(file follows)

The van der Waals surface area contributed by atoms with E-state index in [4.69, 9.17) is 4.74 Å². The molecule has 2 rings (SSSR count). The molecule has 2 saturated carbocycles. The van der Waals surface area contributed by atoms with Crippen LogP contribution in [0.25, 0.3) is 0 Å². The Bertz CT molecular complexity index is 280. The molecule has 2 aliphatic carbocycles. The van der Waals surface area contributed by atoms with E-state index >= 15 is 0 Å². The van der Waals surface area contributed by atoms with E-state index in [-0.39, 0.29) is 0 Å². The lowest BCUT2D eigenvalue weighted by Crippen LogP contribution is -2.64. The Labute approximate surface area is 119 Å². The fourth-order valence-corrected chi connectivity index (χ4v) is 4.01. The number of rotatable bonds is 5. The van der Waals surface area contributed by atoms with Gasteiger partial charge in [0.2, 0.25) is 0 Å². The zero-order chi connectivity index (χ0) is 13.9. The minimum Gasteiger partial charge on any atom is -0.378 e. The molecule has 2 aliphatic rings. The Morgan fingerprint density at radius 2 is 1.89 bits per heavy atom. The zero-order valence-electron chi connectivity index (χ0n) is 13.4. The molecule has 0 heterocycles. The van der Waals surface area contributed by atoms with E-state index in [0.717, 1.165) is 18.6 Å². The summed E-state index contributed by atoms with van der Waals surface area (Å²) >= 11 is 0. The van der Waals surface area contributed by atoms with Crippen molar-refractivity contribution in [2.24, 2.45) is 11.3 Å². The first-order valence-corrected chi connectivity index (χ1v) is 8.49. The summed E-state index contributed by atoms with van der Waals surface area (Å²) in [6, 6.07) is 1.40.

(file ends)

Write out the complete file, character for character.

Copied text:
The van der Waals surface area contributed by atoms with E-state index in [4.69, 9.17) is 4.74 Å². The molecule has 2 rings (SSSR count). The molecule has 2 saturated carbocycles. The van der Waals surface area contributed by atoms with Crippen LogP contribution in [0.25, 0.3) is 0 Å². The Bertz CT molecular complexity index is 280. The molecule has 2 aliphatic carbocycles. The van der Waals surface area contributed by atoms with E-state index >= 15 is 0 Å². The van der Waals surface area contributed by atoms with E-state index in [-0.39, 0.29) is 0 Å². The lowest BCUT2D eigenvalue weighted by Crippen LogP contribution is -2.64. The Labute approximate surface area is 119 Å². The fourth-order valence-corrected chi connectivity index (χ4v) is 4.01. The number of rotatable bonds is 5. The van der Waals surface area contributed by atoms with Gasteiger partial charge in [0.2, 0.25) is 0 Å². The zero-order chi connectivity index (χ0) is 13.9. The minimum Gasteiger partial charge on any atom is -0.378 e. The molecule has 2 aliphatic rings. The Morgan fingerprint density at radius 2 is 1.89 bits per heavy atom. The zero-order valence-electron chi connectivity index (χ0n) is 13.4. The molecule has 0 heterocycles. The van der Waals surface area contributed by atoms with E-state index in [0.717, 1.165) is 18.6 Å². The summed E-state index contributed by atoms with van der Waals surface area (Å²) >= 11 is 0. The van der Waals surface area contributed by atoms with Crippen molar-refractivity contribution in [2.24, 2.45) is 11.3 Å². The first-order valence-corrected chi connectivity index (χ1v) is 8.49. The summed E-state index contributed by atoms with van der Waals surface area (Å²) in [6, 6.07) is 1.40.